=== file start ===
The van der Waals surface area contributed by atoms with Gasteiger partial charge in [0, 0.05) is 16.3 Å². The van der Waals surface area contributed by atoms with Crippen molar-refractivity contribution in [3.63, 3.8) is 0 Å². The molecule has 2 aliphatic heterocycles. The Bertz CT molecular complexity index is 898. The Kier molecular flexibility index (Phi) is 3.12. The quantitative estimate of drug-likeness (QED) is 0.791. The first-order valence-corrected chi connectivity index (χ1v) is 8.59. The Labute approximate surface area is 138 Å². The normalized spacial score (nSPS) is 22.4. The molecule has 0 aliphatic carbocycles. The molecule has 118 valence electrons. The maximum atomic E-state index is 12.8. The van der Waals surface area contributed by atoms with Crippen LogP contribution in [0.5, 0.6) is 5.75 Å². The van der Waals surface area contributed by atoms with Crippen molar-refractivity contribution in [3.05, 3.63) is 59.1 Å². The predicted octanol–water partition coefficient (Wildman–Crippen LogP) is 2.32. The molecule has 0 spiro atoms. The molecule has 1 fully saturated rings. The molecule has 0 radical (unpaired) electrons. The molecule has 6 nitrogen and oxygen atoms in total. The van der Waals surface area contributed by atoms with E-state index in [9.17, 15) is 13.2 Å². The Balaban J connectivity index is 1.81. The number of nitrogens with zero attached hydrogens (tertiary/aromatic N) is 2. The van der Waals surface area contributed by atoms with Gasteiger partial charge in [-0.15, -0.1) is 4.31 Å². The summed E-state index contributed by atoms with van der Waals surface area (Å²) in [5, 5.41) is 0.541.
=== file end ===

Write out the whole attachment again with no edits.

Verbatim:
The van der Waals surface area contributed by atoms with Gasteiger partial charge in [0, 0.05) is 16.3 Å². The van der Waals surface area contributed by atoms with Crippen molar-refractivity contribution in [3.63, 3.8) is 0 Å². The molecule has 2 aliphatic heterocycles. The Bertz CT molecular complexity index is 898. The Kier molecular flexibility index (Phi) is 3.12. The quantitative estimate of drug-likeness (QED) is 0.791. The first-order valence-corrected chi connectivity index (χ1v) is 8.59. The Labute approximate surface area is 138 Å². The normalized spacial score (nSPS) is 22.4. The molecule has 0 aliphatic carbocycles. The molecule has 118 valence electrons. The maximum atomic E-state index is 12.8. The van der Waals surface area contributed by atoms with Crippen LogP contribution in [0.5, 0.6) is 5.75 Å². The van der Waals surface area contributed by atoms with Crippen molar-refractivity contribution in [3.05, 3.63) is 59.1 Å². The predicted octanol–water partition coefficient (Wildman–Crippen LogP) is 2.32. The molecule has 0 spiro atoms. The molecule has 1 fully saturated rings. The molecule has 0 radical (unpaired) electrons. The molecule has 6 nitrogen and oxygen atoms in total. The van der Waals surface area contributed by atoms with E-state index in [9.17, 15) is 13.2 Å². The Balaban J connectivity index is 1.81. The number of nitrogens with zero attached hydrogens (tertiary/aromatic N) is 2. The van der Waals surface area contributed by atoms with Gasteiger partial charge in [-0.15, -0.1) is 4.31 Å². The summed E-state index contributed by atoms with van der Waals surface area (Å²) in [5, 5.41) is 0.541.